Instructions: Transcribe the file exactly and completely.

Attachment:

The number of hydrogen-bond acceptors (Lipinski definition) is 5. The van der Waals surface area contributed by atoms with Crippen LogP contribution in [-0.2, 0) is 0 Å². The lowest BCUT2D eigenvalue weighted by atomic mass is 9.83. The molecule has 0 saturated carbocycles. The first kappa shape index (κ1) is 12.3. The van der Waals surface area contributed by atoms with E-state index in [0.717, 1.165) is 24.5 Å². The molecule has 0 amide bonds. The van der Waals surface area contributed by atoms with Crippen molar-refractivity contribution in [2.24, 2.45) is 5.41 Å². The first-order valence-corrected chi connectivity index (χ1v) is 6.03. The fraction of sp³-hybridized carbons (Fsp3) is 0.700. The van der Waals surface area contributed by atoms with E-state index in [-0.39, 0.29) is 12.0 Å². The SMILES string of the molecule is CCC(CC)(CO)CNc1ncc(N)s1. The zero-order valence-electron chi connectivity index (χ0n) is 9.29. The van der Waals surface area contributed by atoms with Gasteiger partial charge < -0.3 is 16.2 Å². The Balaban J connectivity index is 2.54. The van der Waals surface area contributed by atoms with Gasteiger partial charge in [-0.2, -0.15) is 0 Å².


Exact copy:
The number of hydrogen-bond acceptors (Lipinski definition) is 5. The van der Waals surface area contributed by atoms with Crippen LogP contribution in [-0.2, 0) is 0 Å². The lowest BCUT2D eigenvalue weighted by atomic mass is 9.83. The molecule has 0 saturated carbocycles. The first kappa shape index (κ1) is 12.3. The van der Waals surface area contributed by atoms with E-state index in [0.717, 1.165) is 24.5 Å². The molecule has 0 amide bonds. The van der Waals surface area contributed by atoms with Crippen molar-refractivity contribution in [2.24, 2.45) is 5.41 Å². The first-order valence-corrected chi connectivity index (χ1v) is 6.03. The fraction of sp³-hybridized carbons (Fsp3) is 0.700. The van der Waals surface area contributed by atoms with E-state index in [-0.39, 0.29) is 12.0 Å². The SMILES string of the molecule is CCC(CC)(CO)CNc1ncc(N)s1. The zero-order valence-electron chi connectivity index (χ0n) is 9.29. The van der Waals surface area contributed by atoms with Gasteiger partial charge < -0.3 is 16.2 Å². The Balaban J connectivity index is 2.54. The van der Waals surface area contributed by atoms with Gasteiger partial charge in [-0.2, -0.15) is 0 Å².